Harry plays second fiddle in the Meghan show
Suddenly, I’m not annoyed by Meghan Markle and Prince Harry anymore. Watching their quasi-royal New York tour was the most fun I’ve had for ages.
The trip was ostensibly for Harry and Meghan to push platforms including vaccine equality and climate change awareness. So far, so serious. But from the motorcades to the private jet and cosplay (carrying I-mean-business folios into the UN!), it showed the Sussexes have become a spoof.
Meghan Markle and Prince Harry with UN Deputy Secretary-General Amina Mohammed at the UN headquarters in New York. CREDIT:AP They’re taking the most bemusing bits of fringe Euro-trash royalty – think Monaco’s Grimaldis, with their ringmaster beaux and runaway brides – and meshing them with their own vision of a California court. More than anything, the tour shone a beacon on how ridiculous the royal family actually is.
For decades, I’ve been sucked into pomp. Cue sound of screeching brakes. How can the royals be special to the point of being vessels of divine right if a former Deal or No Deal briefcase girl can infiltrate their gang, then discard it as below her aspirations?
The family has been commandeered by the world’s most powerful WAGs.
Like the sporting variety, Windsor WAGs Meghan and Kate Middleton were birthed into the public via vows then became so successfully autonomous they’ve grabbed leading roles.
The incredible Queen aside, the family is on magnetism struggle street. Andrew is an outcast. Earnest Edward is the sort you’d run from at the school trivia night. Charles wanted to be a tampon. Anne couldn’t care less, which makes her the best of the lot.
Their biggest drawcard is an import. Like Meghan, Kate is a commoner. Unlike Meghan, she’s a wife who seems happy with what she signed up for – untold wealth and a loving marriage in exchange for promoting and supporting the crown, not her own interests.
In New York, I barely noticed Harry except for the bit where he unbuttoned his business shirt and got on the bevs at a hotel bar with fellows who looked like middle management at Deloitte.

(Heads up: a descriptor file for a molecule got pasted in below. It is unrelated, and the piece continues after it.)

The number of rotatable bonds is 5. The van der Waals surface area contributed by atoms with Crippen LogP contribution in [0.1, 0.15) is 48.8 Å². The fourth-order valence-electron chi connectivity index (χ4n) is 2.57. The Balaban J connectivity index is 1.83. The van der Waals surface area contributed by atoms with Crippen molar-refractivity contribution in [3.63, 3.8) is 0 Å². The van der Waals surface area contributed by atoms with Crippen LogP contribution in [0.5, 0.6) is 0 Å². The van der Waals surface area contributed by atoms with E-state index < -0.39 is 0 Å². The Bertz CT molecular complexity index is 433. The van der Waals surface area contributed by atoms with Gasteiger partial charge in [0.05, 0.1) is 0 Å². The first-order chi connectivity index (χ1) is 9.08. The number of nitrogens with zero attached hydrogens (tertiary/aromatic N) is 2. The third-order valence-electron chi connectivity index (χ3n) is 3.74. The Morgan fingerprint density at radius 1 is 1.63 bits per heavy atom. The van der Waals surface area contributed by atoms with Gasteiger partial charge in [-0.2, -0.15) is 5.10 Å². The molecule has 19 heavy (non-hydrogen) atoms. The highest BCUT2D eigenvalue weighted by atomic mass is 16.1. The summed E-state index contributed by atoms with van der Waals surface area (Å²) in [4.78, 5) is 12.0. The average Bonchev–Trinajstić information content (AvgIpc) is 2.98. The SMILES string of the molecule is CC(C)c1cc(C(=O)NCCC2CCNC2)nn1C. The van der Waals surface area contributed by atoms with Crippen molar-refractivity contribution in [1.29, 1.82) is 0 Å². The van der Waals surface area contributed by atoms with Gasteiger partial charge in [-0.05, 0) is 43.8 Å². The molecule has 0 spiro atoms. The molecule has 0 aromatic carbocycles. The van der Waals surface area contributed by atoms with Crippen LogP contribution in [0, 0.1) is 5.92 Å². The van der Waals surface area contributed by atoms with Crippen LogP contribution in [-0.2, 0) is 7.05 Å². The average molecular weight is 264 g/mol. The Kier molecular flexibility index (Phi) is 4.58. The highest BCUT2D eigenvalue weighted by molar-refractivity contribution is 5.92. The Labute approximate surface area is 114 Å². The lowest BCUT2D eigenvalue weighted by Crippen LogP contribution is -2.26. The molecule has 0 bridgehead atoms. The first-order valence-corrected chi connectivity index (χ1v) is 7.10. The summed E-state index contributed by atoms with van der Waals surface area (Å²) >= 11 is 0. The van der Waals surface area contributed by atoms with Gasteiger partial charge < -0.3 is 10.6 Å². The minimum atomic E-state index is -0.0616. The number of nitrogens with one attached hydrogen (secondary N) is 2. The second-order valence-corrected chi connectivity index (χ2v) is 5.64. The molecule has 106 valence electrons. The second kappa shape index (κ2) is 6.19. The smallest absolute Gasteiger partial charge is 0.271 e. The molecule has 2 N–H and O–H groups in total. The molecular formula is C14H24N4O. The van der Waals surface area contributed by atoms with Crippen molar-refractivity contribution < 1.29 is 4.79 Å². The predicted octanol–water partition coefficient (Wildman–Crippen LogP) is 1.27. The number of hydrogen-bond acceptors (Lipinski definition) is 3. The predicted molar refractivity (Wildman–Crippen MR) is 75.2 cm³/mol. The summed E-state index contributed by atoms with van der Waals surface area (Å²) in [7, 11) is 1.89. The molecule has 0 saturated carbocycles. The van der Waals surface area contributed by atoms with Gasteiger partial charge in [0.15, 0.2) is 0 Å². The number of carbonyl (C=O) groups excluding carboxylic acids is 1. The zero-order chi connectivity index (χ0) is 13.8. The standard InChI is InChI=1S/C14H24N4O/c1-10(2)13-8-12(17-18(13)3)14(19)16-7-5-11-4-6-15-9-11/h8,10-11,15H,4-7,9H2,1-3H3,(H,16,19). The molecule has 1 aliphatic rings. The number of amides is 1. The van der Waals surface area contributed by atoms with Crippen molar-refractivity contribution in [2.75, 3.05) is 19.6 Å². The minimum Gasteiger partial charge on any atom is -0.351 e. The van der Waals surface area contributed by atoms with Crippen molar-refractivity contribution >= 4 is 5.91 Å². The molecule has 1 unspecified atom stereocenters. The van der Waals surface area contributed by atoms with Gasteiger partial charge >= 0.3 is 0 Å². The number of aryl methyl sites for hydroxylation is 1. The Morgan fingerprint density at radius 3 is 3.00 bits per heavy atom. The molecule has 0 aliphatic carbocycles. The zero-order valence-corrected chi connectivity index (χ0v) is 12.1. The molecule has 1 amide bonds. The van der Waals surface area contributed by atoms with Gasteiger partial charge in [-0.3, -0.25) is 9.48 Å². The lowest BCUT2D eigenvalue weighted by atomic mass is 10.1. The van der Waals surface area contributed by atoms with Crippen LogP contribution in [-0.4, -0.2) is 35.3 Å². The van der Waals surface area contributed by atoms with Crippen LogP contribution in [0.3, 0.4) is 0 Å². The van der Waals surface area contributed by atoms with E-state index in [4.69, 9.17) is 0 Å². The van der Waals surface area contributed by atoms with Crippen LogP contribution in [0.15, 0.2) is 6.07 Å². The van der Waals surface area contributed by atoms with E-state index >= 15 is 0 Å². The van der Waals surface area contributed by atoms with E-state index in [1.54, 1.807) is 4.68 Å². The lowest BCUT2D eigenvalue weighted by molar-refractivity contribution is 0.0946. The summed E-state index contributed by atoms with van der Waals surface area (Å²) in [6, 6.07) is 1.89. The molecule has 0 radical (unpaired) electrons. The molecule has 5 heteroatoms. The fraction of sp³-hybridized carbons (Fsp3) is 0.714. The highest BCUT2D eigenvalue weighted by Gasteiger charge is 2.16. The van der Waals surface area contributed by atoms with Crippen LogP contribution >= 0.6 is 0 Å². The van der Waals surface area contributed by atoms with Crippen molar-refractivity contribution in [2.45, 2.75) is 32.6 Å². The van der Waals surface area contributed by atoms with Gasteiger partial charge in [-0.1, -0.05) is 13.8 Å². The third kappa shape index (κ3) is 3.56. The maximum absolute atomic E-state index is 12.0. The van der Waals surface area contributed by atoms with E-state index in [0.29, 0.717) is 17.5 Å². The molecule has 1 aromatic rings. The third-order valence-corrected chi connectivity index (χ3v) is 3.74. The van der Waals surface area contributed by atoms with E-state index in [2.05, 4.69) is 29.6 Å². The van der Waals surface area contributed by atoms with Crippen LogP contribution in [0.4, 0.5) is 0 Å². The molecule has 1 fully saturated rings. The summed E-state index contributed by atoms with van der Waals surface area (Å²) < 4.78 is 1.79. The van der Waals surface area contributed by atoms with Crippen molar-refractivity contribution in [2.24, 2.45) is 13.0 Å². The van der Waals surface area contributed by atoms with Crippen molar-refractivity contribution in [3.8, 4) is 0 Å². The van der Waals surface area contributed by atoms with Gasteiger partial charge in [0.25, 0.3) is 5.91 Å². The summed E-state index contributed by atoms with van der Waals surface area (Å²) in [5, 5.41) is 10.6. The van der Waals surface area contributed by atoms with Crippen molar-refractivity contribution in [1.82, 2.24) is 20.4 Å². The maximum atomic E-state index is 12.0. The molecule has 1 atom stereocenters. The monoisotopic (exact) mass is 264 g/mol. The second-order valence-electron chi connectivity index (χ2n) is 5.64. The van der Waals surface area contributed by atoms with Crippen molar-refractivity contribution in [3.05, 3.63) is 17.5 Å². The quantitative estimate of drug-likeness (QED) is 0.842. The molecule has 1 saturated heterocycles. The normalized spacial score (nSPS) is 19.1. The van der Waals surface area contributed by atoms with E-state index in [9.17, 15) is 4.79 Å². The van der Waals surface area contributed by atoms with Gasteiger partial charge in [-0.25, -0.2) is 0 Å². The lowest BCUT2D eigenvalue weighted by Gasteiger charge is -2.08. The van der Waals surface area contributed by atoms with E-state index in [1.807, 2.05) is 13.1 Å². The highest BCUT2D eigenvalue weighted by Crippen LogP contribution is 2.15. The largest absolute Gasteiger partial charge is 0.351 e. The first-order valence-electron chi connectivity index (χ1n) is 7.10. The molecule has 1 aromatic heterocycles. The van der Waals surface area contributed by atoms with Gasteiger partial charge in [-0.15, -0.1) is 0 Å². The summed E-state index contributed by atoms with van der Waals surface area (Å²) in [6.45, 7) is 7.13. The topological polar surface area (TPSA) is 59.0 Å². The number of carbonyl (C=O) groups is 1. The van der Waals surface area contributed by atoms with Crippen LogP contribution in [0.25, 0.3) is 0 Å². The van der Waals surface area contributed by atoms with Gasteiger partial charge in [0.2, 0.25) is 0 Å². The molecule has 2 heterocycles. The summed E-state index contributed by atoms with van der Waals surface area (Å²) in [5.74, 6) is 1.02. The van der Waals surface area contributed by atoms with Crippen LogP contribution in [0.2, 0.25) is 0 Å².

The duke and duchess tour of the National September 11 Memorial & Museum in New York. CREDIT:AP
After his walk-on role as a juggler in Meghan’s 40th birthday video and the Time magazine cover shot – him laying his hands on his wife’s shoulders like a hairdresser asking if she’s happy with her blow wave – the duke may have peaked. Now that Meghan has the by-marriage clout herself to command audiences with mayors and 9/11 memorial photo ops, Harry is the sideman in her Evita pantomime. He smacks these days of Veep’s besotted factotum Gary, carrier of the makeup bag and potential future fall guy.
So, it was all eyes on the duchess, who gave her best performance since the Oprah interview. The message: I’m interviewing for the job I want, not the job I have. The clothes. All $125,000 worth. Fabulous understated cashmere coats, roll-neck knits and boot cut pants, accessorised with Princess Diana’s Cartier watch and casual glints of diamonds.
The fact that the outfits – reportedly chosen by the stylists behind Jennifer Aniston’s Morning Wars wardrobe, can’t take the girl out of Hollywood etc – were unsuitable for New York’s warmish weather says everything. For Meghan, it’s all about the optics. Her style drew comparisons to Michelle Obama. It looked more like she wanted to be a different Obama. My fellow Americans, I announce my candidacy.
A hark back to the Kennedys’ Camelot, Meghan’s white Valentino shift for the Citizen Live concert followed hot on the heels of fellow ruling WAG Kate showcasing her own pins (and big forehand) in a tennis skirt.
Kate had a hit with US Open champ Emma Raducanu before making her post-pandemic red carpet return at the premiere of No Time To Die in London.
And, wowser. Her diaphanous gold Jenny Packham gown and updo was just as much literal fashion as Meghan’s president chic: I’m the freaking future actual Queen.
Some think music while we wait for the Sussexes’ Netflix series: do the Windsors mind playing second fiddle to outsiders or does it take the heat off them to be entertaining?
Kate Halfpenny is a regular columnist at The Age